How To Help Your Child Tackle First-day Jitters
The first day causes worry for the majority of children. They'll scream and act out. Most children are fine by the second day. However, if a few weeks go by and the child refuses to go, you need to take action
Every child loves the summer because it is one of their favorite seasons and they get to enjoy time away from school. However, this time, the kids enjoy skipping school for a longer amount of time. Children had to learn from the comfort of their homes because of the Coronavirus outbreak. Everyone was confined to their homes, whether they were children or adults. However, now that students are returning to school, they might struggle and feel jittery on the first day. Here's how you may help them in overcoming it especially if it’s their first day at a preschool.
What your child should expect
Many preschools hold a meet-and-greet or orientation when parents, instructors and kids can mingle. Take your child around the classroom before the start of the school year and point out the various activities they will participate in every day. Your child will have an easier time if you talk about the games they will play. But don't oversell school and avoid making promises regarding uncontrollable matters like making friends on the first day of school. If your child's first experience doesn't live up to his expectations, the school may already appear to be frightening rather than thrilling.
Help them make a friend
Sometimes one friendly face is all it takes to help a child transition to an unfamiliar environment. Ask the teacher or help your child find a more outgoing, confident student to introduce as a buddy who will help them learn about the new surroundings and routines. Partnering up with another child is the best shortcut to helping your child feel better in a new classroom. Suggest to the teacher that the buddies should stay connected during recess and lunch for at least the first week of school. After that, they can make sure that the child is interacting with lots of new people and making several new friends at school.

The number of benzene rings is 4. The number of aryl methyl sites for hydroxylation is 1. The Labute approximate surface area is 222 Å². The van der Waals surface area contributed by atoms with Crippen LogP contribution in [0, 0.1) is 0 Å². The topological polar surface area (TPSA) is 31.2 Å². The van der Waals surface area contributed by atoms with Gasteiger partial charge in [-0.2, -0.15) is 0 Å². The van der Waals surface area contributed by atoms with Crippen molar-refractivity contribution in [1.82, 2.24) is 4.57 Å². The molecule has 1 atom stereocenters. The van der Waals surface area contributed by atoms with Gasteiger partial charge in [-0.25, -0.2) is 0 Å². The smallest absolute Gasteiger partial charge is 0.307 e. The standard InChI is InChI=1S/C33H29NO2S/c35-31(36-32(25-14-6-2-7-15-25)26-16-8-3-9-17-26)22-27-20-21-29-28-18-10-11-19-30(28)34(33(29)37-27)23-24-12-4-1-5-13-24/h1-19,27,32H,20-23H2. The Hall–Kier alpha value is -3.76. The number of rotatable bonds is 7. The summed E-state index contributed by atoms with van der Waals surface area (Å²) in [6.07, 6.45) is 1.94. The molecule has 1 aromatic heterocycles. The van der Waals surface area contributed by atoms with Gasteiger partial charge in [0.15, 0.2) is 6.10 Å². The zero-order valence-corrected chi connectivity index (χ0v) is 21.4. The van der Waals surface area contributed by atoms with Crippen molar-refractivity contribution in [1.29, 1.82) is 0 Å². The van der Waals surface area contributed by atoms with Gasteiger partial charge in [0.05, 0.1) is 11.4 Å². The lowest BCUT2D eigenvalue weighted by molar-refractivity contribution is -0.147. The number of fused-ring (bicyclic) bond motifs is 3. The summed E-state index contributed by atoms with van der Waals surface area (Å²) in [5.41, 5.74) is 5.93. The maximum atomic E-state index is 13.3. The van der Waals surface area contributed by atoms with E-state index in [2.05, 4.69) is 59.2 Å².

Help your child cope with separation anxiety by letting them bring a home memento. Send them a comfort item like their favorite teddy bear or a picture of you. Even a favorite book or a sippy cup with their preferred refreshment will work if they don't have a favorite doll or even a blanket. Although comfort items may seem insignificant, they can give children a genuine sense of security in an unfamiliar setting. But soon you will discover that they won't require it for very long.
Also, assure them that you will return soon. Reiterate that you returned just as you promised when you picked up at the end of the day. It will prevent you and your child from having to say your sad goodbyes at the beginning of every day's drop-off.
Give them responsibility
Giving the frightened child a small task to assist will help them feel valued and a member of the group. Hence, you can ask the teacher to make your child feel less jittery on the first day. It may be as easy as counting out colored construction paper or wiping the whiteboard. Children frequently desire recognition and attention from their new instructor; by demonstrating to them that you depend on them for a particular task, you are giving them purpose and confidence. Additionally, being occupied will aid in the child's ability to shift their attention from their current emotions.
On the first day of school, it can be tempting to stay, but it is found that most kids adjust more quickly if their parents say goodbye and go. Their expectations of what should occur each day will be confused if you wait at the door for too long or rush back if they call for you. One of the most difficult things you will ever have to do is to leave your weeping child. Be resilient, though and have faith that it will ultimately be for their benefit.
Understand your child
The first day causes worry for the majority of children. They'll scream and act out. Most children are fine by the second day. However, if a few weeks go by and the child refuses to go, you need to take action. Learn the cause of your child's fear. Children frequently don't fully understand the feelings or issues they are undergoing unless you question them. Then they'll tell you that they're terrified that their mother won't be there to pick them up from school, that they're afraid to walk home or that other children will tease them.
Disclaimer: The views expressed in the article above are those of the authors' and do not necessarily represent or reflect the views of this publishing house
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